Disclaimer: I did not try or buy any of these solutions… yet.
Nowadays, learning all the skills you need to make a game is not hard; there is a wide community of awesome game devs out there who are more than willing to help and are also great teachers. Here are just a few examples. But there is one thing you might not be able to get, no matter what: time. What do you do then?
You can buy the source code for your own game for less than 100 dollars. Granted, it will be a simple game, a clone of a successful product like Flappy Birds. And you will have to invest a few hours to follow a tutorial and perhaps reskin your little project. But for just a little bit of money, you can have your very own game in a day.
Many game devs are not happy about the idea. But despite a hefty rage in the industry on the subject of these practices, I am personally very excited that they started to exist. You see… I’ve always wanted to make games. And I have always envisioned a world where everybody CAN make games if they want to. The starting to make part needs to be easy, so more and more people – all types of people, and even kids – can be captured by this wonderful art and perhaps decide to stick around and make awesome stuff. But contemplating the idea to learn how to code can be very intimidating, despite the amazing efforts that are happening from all sides to lower this barrier of entry. Unity is not a pickup and play tool… no engine is, no coding language is.
Years ago, a somewhat underground movement started, to build and promote easy to use tools for learning how to program and make games. LEGO and MIT Media Lab developed the LEGO Mindstorms products, where you build your own LEGO robots and then you learn how to program them through a simple and inviting software. Two open source enthusiasts-shared Blockly on Google Code, and quietly that awesome web-based, graphical programming editor became a success under Google’s guidance (who I think actually bought it). See for yourself how awesome Blockly is – make a maze. Of course there are other similar projects out there, like Scratch and MIT App Inventor from MIT. Here’s a great and very informative VPL history infographic.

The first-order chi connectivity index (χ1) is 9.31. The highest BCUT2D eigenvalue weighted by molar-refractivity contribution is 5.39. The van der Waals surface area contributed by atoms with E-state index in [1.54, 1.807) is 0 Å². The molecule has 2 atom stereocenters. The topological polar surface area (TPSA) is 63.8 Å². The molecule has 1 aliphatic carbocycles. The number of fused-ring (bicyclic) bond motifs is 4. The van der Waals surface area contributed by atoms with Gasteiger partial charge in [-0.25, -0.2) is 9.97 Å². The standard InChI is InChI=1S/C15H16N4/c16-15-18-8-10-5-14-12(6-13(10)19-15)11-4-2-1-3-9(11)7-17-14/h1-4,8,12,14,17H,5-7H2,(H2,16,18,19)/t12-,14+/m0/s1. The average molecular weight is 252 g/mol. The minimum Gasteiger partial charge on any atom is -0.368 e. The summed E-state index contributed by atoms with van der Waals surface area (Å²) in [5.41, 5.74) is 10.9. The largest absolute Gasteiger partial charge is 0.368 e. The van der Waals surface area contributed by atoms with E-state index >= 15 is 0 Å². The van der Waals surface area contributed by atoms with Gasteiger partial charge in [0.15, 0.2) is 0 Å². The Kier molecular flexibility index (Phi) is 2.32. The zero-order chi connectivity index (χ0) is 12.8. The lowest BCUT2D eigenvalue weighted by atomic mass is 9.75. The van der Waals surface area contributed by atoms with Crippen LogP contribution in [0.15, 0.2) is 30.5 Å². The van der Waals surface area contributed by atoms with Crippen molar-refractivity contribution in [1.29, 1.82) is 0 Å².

…and now you can buy your own source code for your game. For 99 Dollars. Mindstorms costs about 600 dollars, just for reference, and Blockly is free.
YES, there will be people who abuse these options. YES, there will be many clones and some of them will become undeserved successes that will make some people rich – kinda like winning the lottery. And for a short while, these projects might make it harder for genuine indie game developers to succeed in an already – presumably – overcrowded market.But just making that source code work and skin it will mean that more people will have a little more in depth contact with what making a game means. An abundance of bad clones will also force the market to come up with solutions to promote genuine quality. And on the long run, this can only mean good things for genuine game developers with an imaginative spirit and a knack to bring this beloved industry of ours to the next level.
I may be an optimist, but I am sure the future is bright for us game creators. If you fear that a game created with a StartAppYard template will steal your clients, then you just don’t trust yourself or your own game enough.